Surkhet quiet as lockdown in effect even in Raute settlement
Kathmandu - Prakash Adhikari Surkhet, the capital of Karnali State, is quiet after the government announced a lockdown for prevention of coronavirus (COVID-19) pandemic. Also known as Birendranagar, Surkhet, was deserted on Wednesday, the second day of the lockdown, after the people were ordered to stay indoors except for very essential works.
However, the police administration had a hard time enforcing the lockdown on Tuesday, the first day of the lockdown, as the citizens were found unknown about the lockdown that had been implemented for the first time with the issuance of the Infectious Disease Prevention Act, 2020. Police had to take four people under control for defying the lockdown orders after they started gathering. Similarly, the police had to also take some vehicles under control on the first day of the lockdown.
Chief of the District Police Office, Superintendent of Police Dilli Raj Panta said the situation was normal on the second day after some people and vehicles were taken under control on the first day. "Some people and vehicles disobeying the lockdown orders had to be taken under control on the first day. The second day lockdown was effective.
The problem on the first day was also because people did not have full understanding of the concept as such," he said. The police have been requesting the people by megaphone not to come out of their homes except for emergency work. All shops but those selling essential goods are shut. Although the government has urged groceries and tea shops to open, most of such shops in Birendranagar are closed. The consumer rights activists have expressed worry that black marketeering and unethical trade practices might occur, creating artificial shortage, with the closure of most of the shops selling essential goods, vegetables, fruits and medicines. Consumer rights defender Aakash Tara Bayak said the administration should ask the shops selling daily essentials to open by adopting safety measures against coronavirus. Rautes also under lockdown Meanwhile, the Rautes who are a nomadic tribe have also been under lockdown here in Surkhet.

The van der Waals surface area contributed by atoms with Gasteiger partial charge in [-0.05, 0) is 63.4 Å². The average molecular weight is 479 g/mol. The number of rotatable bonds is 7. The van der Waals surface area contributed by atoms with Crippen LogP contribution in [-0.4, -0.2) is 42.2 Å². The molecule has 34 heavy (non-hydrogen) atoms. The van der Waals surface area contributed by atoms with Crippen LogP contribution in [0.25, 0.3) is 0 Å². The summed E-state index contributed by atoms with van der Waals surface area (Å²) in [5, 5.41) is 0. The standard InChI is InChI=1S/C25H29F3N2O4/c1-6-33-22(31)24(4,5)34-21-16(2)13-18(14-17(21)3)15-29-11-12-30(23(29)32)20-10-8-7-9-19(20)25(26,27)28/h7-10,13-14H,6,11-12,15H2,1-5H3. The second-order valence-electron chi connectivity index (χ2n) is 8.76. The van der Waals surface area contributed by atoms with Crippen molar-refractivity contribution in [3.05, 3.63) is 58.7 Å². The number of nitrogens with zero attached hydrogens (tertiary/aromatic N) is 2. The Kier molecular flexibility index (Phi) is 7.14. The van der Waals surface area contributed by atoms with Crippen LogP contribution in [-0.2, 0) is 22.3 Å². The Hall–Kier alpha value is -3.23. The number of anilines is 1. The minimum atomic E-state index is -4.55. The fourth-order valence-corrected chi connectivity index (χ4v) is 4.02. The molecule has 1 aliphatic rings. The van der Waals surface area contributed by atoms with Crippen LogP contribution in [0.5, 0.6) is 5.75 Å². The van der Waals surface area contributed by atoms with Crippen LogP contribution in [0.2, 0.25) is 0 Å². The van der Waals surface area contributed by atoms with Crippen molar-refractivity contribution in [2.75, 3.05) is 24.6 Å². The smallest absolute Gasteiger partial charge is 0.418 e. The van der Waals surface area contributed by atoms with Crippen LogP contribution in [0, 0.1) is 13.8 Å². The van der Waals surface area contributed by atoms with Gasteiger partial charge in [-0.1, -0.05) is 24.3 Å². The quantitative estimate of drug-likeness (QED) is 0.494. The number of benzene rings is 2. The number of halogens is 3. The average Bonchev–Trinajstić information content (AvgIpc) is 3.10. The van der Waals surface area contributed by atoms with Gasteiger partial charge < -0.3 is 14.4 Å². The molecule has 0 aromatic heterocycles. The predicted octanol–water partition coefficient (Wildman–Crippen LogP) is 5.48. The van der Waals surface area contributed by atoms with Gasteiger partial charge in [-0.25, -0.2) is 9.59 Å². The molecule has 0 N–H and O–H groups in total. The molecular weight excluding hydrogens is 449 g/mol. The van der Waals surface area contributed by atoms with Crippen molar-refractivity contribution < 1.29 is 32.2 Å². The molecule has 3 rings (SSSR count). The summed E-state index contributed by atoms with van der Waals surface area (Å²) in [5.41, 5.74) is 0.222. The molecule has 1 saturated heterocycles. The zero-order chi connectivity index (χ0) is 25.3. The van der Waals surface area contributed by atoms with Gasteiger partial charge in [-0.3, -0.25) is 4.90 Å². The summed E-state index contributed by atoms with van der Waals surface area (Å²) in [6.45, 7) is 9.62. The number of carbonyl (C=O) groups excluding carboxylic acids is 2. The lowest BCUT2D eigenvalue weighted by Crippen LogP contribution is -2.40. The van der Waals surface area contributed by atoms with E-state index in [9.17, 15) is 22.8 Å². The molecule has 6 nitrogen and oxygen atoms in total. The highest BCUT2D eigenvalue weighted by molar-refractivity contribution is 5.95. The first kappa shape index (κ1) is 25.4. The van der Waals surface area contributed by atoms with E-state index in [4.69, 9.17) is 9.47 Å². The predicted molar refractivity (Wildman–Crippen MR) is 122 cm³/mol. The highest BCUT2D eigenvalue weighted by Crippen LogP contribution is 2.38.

People from other communities are restricted from visiting the Raute settlement on the bank of the Chhinchukhola rivulet at Sattari, Bheriganga municipality in the district. The Raute community which usually roam forests from one place to another have recently settled at Chhinchukhola bank. Municipality's mayor Bhupendra Bahadur Chand said they have restricted the movement of Rautes outside their settlement and also barred people from the rest of the communities from coming to the Raute settlement to prevent COVID-19 infection from spreading.
According to him, the municipality's employees have been explaining about the situation and why the lockdown was warranted to the Rautes who follow the instructions of the Mukhiya, the tribal head. The municipality has mobilised health workers to teach the Rautes sanitation including washing hands with soap.
It is said the Rautes take bath only one time in a year and practice open defecation, hence at higher risk of infection. The Rautes make wooden utensils and barter the same with food grain in the market for livelihood. They also hunt wild animals in the forests. The indigenous Raute community is endangered and has a population of only 150 people at present.